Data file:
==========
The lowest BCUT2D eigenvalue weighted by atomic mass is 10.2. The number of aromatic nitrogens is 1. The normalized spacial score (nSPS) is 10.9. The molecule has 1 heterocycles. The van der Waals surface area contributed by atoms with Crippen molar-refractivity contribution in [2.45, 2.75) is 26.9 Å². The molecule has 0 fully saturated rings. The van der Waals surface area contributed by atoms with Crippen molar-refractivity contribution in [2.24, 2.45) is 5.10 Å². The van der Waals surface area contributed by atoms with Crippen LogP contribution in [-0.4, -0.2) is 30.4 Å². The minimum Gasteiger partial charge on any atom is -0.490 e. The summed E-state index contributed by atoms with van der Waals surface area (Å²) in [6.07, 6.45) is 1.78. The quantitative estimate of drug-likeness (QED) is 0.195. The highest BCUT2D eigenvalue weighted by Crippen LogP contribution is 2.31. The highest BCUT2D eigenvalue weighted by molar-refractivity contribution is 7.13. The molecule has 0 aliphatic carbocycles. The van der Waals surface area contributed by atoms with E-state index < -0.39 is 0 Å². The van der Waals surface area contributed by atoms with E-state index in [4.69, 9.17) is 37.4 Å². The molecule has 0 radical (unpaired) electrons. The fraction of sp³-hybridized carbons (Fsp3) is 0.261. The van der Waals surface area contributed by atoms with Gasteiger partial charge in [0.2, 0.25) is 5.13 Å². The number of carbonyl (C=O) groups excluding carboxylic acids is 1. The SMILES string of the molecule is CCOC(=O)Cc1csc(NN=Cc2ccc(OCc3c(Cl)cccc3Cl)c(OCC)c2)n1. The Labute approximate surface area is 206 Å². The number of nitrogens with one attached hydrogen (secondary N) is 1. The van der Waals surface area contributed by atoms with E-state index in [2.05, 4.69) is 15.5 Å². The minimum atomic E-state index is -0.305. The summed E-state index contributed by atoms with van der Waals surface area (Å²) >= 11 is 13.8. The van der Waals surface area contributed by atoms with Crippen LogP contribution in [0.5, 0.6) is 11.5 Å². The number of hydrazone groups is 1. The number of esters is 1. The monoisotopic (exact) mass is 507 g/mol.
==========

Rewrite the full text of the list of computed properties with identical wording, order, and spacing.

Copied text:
The lowest BCUT2D eigenvalue weighted by atomic mass is 10.2. The number of aromatic nitrogens is 1. The normalized spacial score (nSPS) is 10.9. The molecule has 1 heterocycles. The van der Waals surface area contributed by atoms with Crippen molar-refractivity contribution in [2.45, 2.75) is 26.9 Å². The molecule has 0 fully saturated rings. The van der Waals surface area contributed by atoms with Crippen molar-refractivity contribution in [2.24, 2.45) is 5.10 Å². The van der Waals surface area contributed by atoms with Crippen LogP contribution in [-0.4, -0.2) is 30.4 Å². The minimum Gasteiger partial charge on any atom is -0.490 e. The summed E-state index contributed by atoms with van der Waals surface area (Å²) in [6.07, 6.45) is 1.78. The quantitative estimate of drug-likeness (QED) is 0.195. The highest BCUT2D eigenvalue weighted by Crippen LogP contribution is 2.31. The highest BCUT2D eigenvalue weighted by molar-refractivity contribution is 7.13. The molecule has 0 aliphatic carbocycles. The van der Waals surface area contributed by atoms with E-state index < -0.39 is 0 Å². The van der Waals surface area contributed by atoms with E-state index in [4.69, 9.17) is 37.4 Å². The molecule has 0 radical (unpaired) electrons. The fraction of sp³-hybridized carbons (Fsp3) is 0.261. The van der Waals surface area contributed by atoms with Gasteiger partial charge in [0.2, 0.25) is 5.13 Å². The number of carbonyl (C=O) groups excluding carboxylic acids is 1. The SMILES string of the molecule is CCOC(=O)Cc1csc(NN=Cc2ccc(OCc3c(Cl)cccc3Cl)c(OCC)c2)n1. The Labute approximate surface area is 206 Å². The number of nitrogens with one attached hydrogen (secondary N) is 1. The van der Waals surface area contributed by atoms with E-state index in [2.05, 4.69) is 15.5 Å². The minimum atomic E-state index is -0.305. The summed E-state index contributed by atoms with van der Waals surface area (Å²) >= 11 is 13.8. The van der Waals surface area contributed by atoms with Crippen LogP contribution in [0.5, 0.6) is 11.5 Å². The number of hydrazone groups is 1. The number of esters is 1. The monoisotopic (exact) mass is 507 g/mol.